Lives in the Yiddish Theatre


Boruch Lumet

Born 22 May 1898 in Warsaw, Poland. His father was a cantor in a small shul where Lumet sang in the choir. After his father’s death he sang in a children’s couplet in various Polish vaudeville houses. Later  he appeared in dramatic sketches directed by David Herman who took an interest in Lumet, and he taught him in the dramatic arts. At the same time, Lumet learned music theory with the conductor Davidovich. Then he played in David Herman’s dramatic studio. On the way to America, where he arrived in 1920, he performed in Yiddish theatres in Berlin, Hamburg and London.

In America, Lumet played in Philadelphia for a short time, then at the  New York Yiddish Art Theatre for a while, and in 1928-29 he was the head of a drama studio in Philadelphia. 

Since then, Lumet organized dramatic evenings where he performed his own dramatizations accompanied by his own music ( “The Crazy Batlan”, “Song of Songs”, first act of I. L. Peretz’s “The Golden  Chain” and “The Unusual Wedding Dress[?]", “The Red Thread", a social poem based on Morris Winchevsky’s writings,  I. Bovshover, Morris Rosenfeld, David Edelstat, Abraham Reyzen,  A. Black’s “Twelve”, Mendele Mokher Seforim’s “Fishke the Lame” and Sholem Aleichem’s “Menachem Mendel”).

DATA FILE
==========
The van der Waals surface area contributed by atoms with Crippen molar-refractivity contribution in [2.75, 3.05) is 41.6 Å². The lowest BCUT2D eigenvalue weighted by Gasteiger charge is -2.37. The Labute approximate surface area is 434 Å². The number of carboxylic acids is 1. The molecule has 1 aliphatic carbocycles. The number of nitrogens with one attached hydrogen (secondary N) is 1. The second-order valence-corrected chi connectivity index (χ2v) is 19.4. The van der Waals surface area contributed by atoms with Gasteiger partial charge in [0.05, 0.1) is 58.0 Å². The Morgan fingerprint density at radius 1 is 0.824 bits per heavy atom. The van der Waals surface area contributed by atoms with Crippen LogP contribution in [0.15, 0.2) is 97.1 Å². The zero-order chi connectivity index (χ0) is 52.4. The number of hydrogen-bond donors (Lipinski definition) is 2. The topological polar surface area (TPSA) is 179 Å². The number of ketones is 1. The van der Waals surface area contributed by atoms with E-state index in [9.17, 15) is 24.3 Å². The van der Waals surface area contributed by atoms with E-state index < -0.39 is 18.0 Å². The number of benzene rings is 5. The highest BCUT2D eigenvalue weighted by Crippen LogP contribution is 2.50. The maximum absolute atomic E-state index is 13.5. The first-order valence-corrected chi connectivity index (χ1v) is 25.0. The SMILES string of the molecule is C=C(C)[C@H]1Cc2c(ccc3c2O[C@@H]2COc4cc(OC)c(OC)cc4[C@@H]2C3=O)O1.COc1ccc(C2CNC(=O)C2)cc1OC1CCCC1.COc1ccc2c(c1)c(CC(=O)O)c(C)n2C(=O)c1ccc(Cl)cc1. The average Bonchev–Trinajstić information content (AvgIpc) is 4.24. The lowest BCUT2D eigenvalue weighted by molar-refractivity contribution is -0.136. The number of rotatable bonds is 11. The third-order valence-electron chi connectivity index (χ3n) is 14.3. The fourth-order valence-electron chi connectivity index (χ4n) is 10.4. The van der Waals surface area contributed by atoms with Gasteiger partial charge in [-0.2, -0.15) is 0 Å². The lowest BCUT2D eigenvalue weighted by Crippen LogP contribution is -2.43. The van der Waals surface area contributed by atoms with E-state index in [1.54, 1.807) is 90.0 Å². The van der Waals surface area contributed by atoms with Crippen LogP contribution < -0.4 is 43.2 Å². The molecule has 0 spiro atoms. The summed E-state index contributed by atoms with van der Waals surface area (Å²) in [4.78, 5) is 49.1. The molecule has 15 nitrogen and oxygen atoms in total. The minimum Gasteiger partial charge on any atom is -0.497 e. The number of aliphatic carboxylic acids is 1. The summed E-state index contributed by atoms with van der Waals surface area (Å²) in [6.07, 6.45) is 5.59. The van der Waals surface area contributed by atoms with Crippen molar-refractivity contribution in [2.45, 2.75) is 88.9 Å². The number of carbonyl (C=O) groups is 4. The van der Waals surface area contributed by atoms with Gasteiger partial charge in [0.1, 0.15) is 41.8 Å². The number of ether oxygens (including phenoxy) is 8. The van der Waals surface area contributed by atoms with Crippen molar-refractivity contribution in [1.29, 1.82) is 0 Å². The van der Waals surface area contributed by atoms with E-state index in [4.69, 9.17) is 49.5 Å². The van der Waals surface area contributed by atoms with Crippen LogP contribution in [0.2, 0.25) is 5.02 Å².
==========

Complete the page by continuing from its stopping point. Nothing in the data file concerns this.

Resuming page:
In 1930-31 L. acted in Sholem Asch’s “Uncle Moses” (“The Rabbi”) at the Yiddish Art Theatre.


On February 6,1930 “The Street Comedian” – an operetta by Lumet and P. Stein, music by Mushinski -- performed by Pesach Burstein at the Arch Street Theatre.

During the summer season of 1930-32, Lumet managed the National Workers Association children camps. He had the children perform a few children’s plays that he had written or dramatized. Some of these plays were published in 1932 in a book called “Theatre for Children" by Boruch Lumet, illustrated by S. Raskin, Yossel Kotler, L. Sherker, Note Kozlovsk” (“The Seven Good Years” a play in five acts, dramatized loosely based on I. L. Peretz, “What the [?])-based on Peretz’s  three-act play “The Magid and the Calf”{?] , based on a story from Chelm, “Two Angels” a fantasy two-part play, based on a story by[?] , “Grey and Green”  a three scenes loosely based on a story by Jacob Pat (197 pages in album format).

Sh. E

  • A. E. Mandelboym -- Boruch Lumet in Peretz chapters [???],”Die yugend” [Youth], N.Y., March 1927.

  • L. [??] – A truly artistic evening by young artists, “Tog” [Day], N.Y. 28 February, 1931.

  • B. I. Goldstein -- After three weeks watching, listening and keeping quiet -- “Fraye arbayter shtime” , N.Y., 20 March 1931.

  • N. B. Lider -- Three interesting evenings in one weekend, “Tog”, N.Y., 13 February 1932.

  • |Itzhak Libman -- The “Yihess” [ancestry] of small art [?], “Unzer Folk” [Our people], N.Y. 26 February 1932.






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Adapted from the original Yiddish text found within the  "Lexicon of the Yiddish Theatre" by Zalmen Zylbercweig, Volume 2, page 1019.

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